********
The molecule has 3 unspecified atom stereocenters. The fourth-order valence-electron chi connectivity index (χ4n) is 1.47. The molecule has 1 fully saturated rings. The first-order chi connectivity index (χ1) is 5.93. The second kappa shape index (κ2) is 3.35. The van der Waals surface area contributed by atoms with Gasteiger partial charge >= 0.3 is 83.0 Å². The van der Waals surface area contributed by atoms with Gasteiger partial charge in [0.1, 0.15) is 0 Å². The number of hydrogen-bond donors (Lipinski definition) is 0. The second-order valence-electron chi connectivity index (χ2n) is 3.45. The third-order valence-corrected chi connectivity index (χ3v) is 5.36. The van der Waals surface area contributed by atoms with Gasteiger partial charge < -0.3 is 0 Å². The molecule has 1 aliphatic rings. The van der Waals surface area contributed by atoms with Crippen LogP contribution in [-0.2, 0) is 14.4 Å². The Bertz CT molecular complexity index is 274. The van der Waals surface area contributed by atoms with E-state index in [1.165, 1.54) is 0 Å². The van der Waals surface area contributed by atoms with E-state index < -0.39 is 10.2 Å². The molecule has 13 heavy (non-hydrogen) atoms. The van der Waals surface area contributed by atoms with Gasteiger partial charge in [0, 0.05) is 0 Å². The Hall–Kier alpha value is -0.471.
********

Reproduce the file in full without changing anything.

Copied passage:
The molecule has 3 unspecified atom stereocenters. The fourth-order valence-electron chi connectivity index (χ4n) is 1.47. The molecule has 1 fully saturated rings. The first-order chi connectivity index (χ1) is 5.93. The second kappa shape index (κ2) is 3.35. The van der Waals surface area contributed by atoms with Gasteiger partial charge >= 0.3 is 83.0 Å². The van der Waals surface area contributed by atoms with Gasteiger partial charge in [0.1, 0.15) is 0 Å². The number of hydrogen-bond donors (Lipinski definition) is 0. The second-order valence-electron chi connectivity index (χ2n) is 3.45. The third-order valence-corrected chi connectivity index (χ3v) is 5.36. The van der Waals surface area contributed by atoms with Gasteiger partial charge < -0.3 is 0 Å². The molecule has 1 aliphatic rings. The van der Waals surface area contributed by atoms with Crippen LogP contribution in [-0.2, 0) is 14.4 Å². The Bertz CT molecular complexity index is 274. The van der Waals surface area contributed by atoms with E-state index in [1.165, 1.54) is 0 Å². The van der Waals surface area contributed by atoms with E-state index < -0.39 is 10.2 Å². The molecule has 13 heavy (non-hydrogen) atoms. The van der Waals surface area contributed by atoms with Gasteiger partial charge in [0, 0.05) is 0 Å². The Hall–Kier alpha value is -0.471.